This Article argues that the revision of the Model Penal Code currently underway should add statutory language that would make contraceptive sabotage a crime-- but only against victims who can and do get pregnant as a result of the saboteur's acts. (Because those victims can only be women--defined here on the basis of their sex, not their gender (11) (12)--the analysis that follows will refer to victims of sabotage as females and perpetrators as males (13)). Absent this limitation on the class of victims, a crime of sabotage would punish experiences--wanted pregnancy, wanted or unwanted parenthood--that are not and should not be understood as injurious. (14)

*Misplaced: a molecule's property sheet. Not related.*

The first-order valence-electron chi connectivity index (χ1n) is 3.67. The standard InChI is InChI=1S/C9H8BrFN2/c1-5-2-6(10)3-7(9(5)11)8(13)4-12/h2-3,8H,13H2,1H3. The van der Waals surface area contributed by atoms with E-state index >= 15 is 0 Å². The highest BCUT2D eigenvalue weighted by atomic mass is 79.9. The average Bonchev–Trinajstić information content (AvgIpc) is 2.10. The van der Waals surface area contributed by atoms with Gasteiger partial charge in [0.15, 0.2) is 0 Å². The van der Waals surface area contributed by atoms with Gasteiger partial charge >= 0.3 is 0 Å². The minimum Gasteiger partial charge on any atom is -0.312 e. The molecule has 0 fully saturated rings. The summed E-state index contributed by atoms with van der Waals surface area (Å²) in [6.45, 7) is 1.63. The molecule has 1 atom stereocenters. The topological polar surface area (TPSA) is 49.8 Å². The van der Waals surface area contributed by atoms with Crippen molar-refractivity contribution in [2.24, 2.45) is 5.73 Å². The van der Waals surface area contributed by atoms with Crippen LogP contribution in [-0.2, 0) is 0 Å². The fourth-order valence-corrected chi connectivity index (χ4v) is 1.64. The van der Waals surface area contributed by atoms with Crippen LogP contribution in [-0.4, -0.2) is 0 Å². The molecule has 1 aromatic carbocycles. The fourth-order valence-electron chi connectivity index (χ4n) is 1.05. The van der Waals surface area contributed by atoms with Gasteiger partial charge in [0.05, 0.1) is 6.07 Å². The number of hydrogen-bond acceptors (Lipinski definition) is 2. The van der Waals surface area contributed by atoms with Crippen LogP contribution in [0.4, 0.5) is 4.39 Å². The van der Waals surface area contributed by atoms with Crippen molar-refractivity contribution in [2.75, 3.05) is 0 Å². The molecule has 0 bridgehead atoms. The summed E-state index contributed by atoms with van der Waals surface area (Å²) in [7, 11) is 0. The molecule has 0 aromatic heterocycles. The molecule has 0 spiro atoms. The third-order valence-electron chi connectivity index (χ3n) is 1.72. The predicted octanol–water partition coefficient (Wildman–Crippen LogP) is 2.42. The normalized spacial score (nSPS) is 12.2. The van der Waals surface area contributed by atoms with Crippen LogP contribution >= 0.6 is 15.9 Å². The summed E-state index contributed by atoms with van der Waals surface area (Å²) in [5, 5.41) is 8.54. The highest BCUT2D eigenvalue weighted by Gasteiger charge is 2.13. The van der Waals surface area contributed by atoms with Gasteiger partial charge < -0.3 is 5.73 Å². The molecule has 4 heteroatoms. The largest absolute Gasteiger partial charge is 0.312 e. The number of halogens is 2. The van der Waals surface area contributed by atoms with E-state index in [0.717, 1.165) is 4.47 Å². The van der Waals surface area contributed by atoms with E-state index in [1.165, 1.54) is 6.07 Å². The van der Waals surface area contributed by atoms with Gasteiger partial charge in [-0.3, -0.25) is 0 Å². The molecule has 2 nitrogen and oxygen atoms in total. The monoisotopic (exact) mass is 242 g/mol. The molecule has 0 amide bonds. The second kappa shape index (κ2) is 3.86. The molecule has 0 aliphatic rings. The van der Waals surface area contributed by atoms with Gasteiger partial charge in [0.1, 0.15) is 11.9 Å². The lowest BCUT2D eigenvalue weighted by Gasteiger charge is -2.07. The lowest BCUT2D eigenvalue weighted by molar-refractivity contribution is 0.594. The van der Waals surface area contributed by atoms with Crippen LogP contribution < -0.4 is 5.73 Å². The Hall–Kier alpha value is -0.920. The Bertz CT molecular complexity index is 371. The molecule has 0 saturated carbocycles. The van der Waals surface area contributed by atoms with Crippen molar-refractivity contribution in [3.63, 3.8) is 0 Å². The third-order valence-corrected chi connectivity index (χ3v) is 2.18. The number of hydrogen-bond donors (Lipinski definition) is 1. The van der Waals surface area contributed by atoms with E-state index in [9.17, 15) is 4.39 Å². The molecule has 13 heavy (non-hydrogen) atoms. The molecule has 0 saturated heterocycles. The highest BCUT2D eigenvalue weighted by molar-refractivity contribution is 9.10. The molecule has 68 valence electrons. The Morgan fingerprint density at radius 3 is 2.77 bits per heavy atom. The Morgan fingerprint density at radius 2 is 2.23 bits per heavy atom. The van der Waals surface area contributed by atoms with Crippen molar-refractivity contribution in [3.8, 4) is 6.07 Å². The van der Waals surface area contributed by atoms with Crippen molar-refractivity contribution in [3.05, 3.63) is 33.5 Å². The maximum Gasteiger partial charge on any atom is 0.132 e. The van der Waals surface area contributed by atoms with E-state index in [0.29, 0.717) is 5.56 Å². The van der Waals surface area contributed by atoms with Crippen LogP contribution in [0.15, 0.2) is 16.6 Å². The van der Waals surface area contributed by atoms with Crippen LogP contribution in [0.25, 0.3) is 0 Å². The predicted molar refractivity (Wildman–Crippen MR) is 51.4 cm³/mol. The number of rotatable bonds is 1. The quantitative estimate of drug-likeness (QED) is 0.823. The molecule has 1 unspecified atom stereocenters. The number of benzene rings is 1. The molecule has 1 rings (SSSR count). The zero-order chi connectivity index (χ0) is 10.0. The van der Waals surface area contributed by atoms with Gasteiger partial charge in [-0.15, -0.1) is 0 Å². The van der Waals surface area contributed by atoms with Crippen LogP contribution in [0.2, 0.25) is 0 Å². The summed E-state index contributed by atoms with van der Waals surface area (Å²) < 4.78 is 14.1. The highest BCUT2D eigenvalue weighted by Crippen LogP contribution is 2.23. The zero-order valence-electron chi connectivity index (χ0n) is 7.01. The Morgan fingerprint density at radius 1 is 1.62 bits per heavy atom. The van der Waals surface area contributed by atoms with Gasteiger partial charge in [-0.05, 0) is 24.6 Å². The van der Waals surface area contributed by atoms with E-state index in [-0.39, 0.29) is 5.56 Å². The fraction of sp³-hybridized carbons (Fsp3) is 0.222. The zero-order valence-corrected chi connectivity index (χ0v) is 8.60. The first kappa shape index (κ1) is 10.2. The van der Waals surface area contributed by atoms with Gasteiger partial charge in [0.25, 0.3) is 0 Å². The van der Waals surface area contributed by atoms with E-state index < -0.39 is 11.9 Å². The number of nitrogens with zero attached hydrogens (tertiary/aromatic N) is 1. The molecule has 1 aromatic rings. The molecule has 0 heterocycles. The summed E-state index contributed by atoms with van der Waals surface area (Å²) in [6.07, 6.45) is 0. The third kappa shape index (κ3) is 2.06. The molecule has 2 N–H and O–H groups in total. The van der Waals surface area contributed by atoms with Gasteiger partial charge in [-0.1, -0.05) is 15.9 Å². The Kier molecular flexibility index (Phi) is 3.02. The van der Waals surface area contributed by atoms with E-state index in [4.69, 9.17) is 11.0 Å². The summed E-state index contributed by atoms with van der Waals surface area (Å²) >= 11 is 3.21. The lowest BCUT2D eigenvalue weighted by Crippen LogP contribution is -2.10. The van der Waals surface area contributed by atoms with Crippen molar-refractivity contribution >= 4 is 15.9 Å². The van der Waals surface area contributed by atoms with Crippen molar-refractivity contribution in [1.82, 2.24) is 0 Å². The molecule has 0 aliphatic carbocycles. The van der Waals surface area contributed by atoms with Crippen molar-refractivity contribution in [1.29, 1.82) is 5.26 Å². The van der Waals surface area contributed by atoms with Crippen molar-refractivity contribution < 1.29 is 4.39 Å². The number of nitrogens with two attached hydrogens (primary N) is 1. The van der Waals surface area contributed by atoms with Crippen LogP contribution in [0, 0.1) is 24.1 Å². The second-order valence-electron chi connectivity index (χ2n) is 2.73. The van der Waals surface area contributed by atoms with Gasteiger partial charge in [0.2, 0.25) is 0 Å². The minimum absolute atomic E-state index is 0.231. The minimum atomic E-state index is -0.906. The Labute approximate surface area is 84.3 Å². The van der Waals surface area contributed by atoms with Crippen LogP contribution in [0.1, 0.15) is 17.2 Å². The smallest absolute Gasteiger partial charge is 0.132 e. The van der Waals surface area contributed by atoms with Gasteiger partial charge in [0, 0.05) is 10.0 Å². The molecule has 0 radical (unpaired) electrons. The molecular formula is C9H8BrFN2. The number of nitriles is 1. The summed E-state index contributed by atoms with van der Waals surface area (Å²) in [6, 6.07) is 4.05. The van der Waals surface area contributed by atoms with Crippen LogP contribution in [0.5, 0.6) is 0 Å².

This Article proceeds in three parts to look at the questions of whether and how birth control sabotage is currently being addressed in criminal law, followed by whether, why, and how it should be. Part I offers an overview of the current landscape of birth control sabotage, including what data from public health studies reveal about its prevalence and how it is treated by existing criminal law. Part I describes how sabotage alone- -absent other allegations of criminal misconduct, such as a sexual assault charge arising from the forcible removal of a woman's IUD--is not typically the basis for prosecution, despite the recognition elsewhere in criminal law that unwanted pregnancy may be an injury that warrants punishment. (15) This non-response is consistent with the law's general reluctance to criminalize situations understood as "rape by deception" or "rape by fraud"-- those times when a partner consents to sexual activity based on the other partner's misrepresentation as to a term of the encounter. Upon first glance, contraceptive sabotage might appear to be a "rape by deception" situation; however, the essence of the offense lies in dispossession rather than deception.